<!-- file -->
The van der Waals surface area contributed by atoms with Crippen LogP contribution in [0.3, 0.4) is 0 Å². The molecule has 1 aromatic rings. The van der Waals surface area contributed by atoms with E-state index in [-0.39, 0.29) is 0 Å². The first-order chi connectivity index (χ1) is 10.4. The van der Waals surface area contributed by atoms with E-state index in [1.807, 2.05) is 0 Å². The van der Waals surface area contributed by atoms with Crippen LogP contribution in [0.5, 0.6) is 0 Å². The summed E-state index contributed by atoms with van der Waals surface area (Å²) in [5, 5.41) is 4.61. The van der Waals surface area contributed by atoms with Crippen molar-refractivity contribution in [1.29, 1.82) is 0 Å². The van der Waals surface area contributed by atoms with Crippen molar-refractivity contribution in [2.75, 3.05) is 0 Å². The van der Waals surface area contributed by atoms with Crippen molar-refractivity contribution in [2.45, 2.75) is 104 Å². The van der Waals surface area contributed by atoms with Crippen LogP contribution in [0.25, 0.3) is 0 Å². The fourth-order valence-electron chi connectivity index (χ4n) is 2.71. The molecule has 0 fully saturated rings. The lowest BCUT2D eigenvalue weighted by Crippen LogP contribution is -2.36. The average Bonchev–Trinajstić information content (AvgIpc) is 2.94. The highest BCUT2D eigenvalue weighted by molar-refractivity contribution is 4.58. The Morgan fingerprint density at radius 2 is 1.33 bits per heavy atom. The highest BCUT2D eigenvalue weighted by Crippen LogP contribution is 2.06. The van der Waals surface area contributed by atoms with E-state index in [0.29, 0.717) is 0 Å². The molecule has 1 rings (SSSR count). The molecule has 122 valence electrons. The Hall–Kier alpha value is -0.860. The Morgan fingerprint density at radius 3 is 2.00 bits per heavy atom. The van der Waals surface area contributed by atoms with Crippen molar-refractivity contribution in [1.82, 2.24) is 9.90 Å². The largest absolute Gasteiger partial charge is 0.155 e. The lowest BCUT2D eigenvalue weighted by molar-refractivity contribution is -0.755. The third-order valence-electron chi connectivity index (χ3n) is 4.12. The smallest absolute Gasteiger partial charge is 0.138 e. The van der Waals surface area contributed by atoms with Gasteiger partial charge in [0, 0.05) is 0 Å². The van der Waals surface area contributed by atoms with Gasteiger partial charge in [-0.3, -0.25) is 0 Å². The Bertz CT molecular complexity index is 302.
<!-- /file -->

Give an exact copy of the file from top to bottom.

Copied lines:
The van der Waals surface area contributed by atoms with Crippen LogP contribution in [0.3, 0.4) is 0 Å². The molecule has 1 aromatic rings. The van der Waals surface area contributed by atoms with E-state index in [-0.39, 0.29) is 0 Å². The first-order chi connectivity index (χ1) is 10.4. The van der Waals surface area contributed by atoms with E-state index in [1.807, 2.05) is 0 Å². The van der Waals surface area contributed by atoms with Crippen LogP contribution in [0.5, 0.6) is 0 Å². The summed E-state index contributed by atoms with van der Waals surface area (Å²) in [5, 5.41) is 4.61. The van der Waals surface area contributed by atoms with Crippen molar-refractivity contribution in [1.29, 1.82) is 0 Å². The van der Waals surface area contributed by atoms with Crippen molar-refractivity contribution in [2.75, 3.05) is 0 Å². The van der Waals surface area contributed by atoms with Crippen molar-refractivity contribution in [2.45, 2.75) is 104 Å². The van der Waals surface area contributed by atoms with Crippen LogP contribution in [0.25, 0.3) is 0 Å². The fourth-order valence-electron chi connectivity index (χ4n) is 2.71. The molecule has 0 fully saturated rings. The lowest BCUT2D eigenvalue weighted by Crippen LogP contribution is -2.36. The average Bonchev–Trinajstić information content (AvgIpc) is 2.94. The highest BCUT2D eigenvalue weighted by molar-refractivity contribution is 4.58. The Morgan fingerprint density at radius 2 is 1.33 bits per heavy atom. The highest BCUT2D eigenvalue weighted by Crippen LogP contribution is 2.06. The van der Waals surface area contributed by atoms with E-state index in [0.29, 0.717) is 0 Å². The molecule has 1 rings (SSSR count). The molecule has 122 valence electrons. The Hall–Kier alpha value is -0.860. The Morgan fingerprint density at radius 3 is 2.00 bits per heavy atom. The van der Waals surface area contributed by atoms with Crippen molar-refractivity contribution in [1.82, 2.24) is 9.90 Å². The largest absolute Gasteiger partial charge is 0.155 e. The lowest BCUT2D eigenvalue weighted by molar-refractivity contribution is -0.755. The third-order valence-electron chi connectivity index (χ3n) is 4.12. The smallest absolute Gasteiger partial charge is 0.138 e. The van der Waals surface area contributed by atoms with Gasteiger partial charge in [0, 0.05) is 0 Å². The van der Waals surface area contributed by atoms with Gasteiger partial charge in [-0.3, -0.25) is 0 Å². The Bertz CT molecular complexity index is 302.